Classroom Improvement Fund to help students
An additional $75 million will be invested to benefit students and teachers during the 2017-18 school year.
The Classroom Improvement Fund (CIF) was part of the central agreement reached between the Alberta Teachers’ Association and the Teachers Employer Bargaining Association in May. Under the agreement, school boards and teachers will create a joint proposal for how the CIF money will be used by school authorities.
“Our government is protecting and improving education and making life better for Alberta students. We have continued to provide boards with stable and predictable funding, and now the new Classroom Improvement Fund will allow us to go further in supporting our students and preparing them for their futures. We are pleased to see school boards’ representatives and teachers come together to put this new money to good use.”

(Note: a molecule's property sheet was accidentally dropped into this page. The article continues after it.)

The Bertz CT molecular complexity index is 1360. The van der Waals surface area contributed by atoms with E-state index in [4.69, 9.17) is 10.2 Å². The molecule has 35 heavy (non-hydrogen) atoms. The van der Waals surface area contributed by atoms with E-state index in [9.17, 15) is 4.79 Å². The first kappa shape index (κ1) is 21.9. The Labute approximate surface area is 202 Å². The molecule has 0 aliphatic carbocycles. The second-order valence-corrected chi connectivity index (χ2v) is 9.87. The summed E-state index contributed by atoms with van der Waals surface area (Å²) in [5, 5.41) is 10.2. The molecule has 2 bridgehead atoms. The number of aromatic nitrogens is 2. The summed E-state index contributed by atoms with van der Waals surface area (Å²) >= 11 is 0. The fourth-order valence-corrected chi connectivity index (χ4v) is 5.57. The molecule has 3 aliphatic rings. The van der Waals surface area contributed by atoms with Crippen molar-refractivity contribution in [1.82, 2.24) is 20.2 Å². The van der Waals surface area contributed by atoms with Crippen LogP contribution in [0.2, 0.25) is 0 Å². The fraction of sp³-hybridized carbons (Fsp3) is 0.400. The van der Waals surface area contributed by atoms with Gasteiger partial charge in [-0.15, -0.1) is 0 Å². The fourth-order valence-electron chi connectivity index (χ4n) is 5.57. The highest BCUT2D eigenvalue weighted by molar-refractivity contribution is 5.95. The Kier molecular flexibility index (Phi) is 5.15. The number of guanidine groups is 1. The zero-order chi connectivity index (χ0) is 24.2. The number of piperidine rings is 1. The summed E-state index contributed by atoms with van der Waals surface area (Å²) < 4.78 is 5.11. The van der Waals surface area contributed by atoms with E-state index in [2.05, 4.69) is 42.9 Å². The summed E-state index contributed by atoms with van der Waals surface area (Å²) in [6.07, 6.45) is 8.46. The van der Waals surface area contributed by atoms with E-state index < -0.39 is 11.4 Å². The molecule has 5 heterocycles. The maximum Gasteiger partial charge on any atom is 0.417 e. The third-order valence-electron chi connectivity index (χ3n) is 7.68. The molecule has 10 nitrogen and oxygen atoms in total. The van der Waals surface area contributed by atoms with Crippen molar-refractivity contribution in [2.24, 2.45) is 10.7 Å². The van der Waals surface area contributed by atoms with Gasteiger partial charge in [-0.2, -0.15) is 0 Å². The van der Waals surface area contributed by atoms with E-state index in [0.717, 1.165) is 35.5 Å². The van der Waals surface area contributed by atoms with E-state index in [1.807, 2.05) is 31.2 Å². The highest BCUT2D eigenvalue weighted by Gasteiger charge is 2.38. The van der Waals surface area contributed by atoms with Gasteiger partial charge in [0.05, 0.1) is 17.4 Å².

The $75 million will be allocated based on student enrolment for the 2016-17 school year and will be distributed to school boards during the 2017-18 year. Many types of resources to improve the classroom experience are eligible, including new teachers and support staff, in-classroom resources, and professional development supports.
“The CIF will improve classrooms by providing targeted resources to better address the needs of students. Through central table bargaining, we have ensured that teachers have a voice in determining how the funding can best be used to support teaching and learning.”
School boards and teachers have until Dec. 15, 2017 to submit their proposals for the funds. Alberta Education has received a number of proposals for resources, including hiring new teachers and support staff, literacy supports and professional learning opportunities.
“The CIF grant will help us respond to the many pressures we face in providing the very best education to our students and communities every day. Sturgeon Public School Division will use its share of the CIF grant to enhance teacher opportunities to collaborate, provide additional mental-health services to students and allow us to invest in professional learning to continue improving instruction.”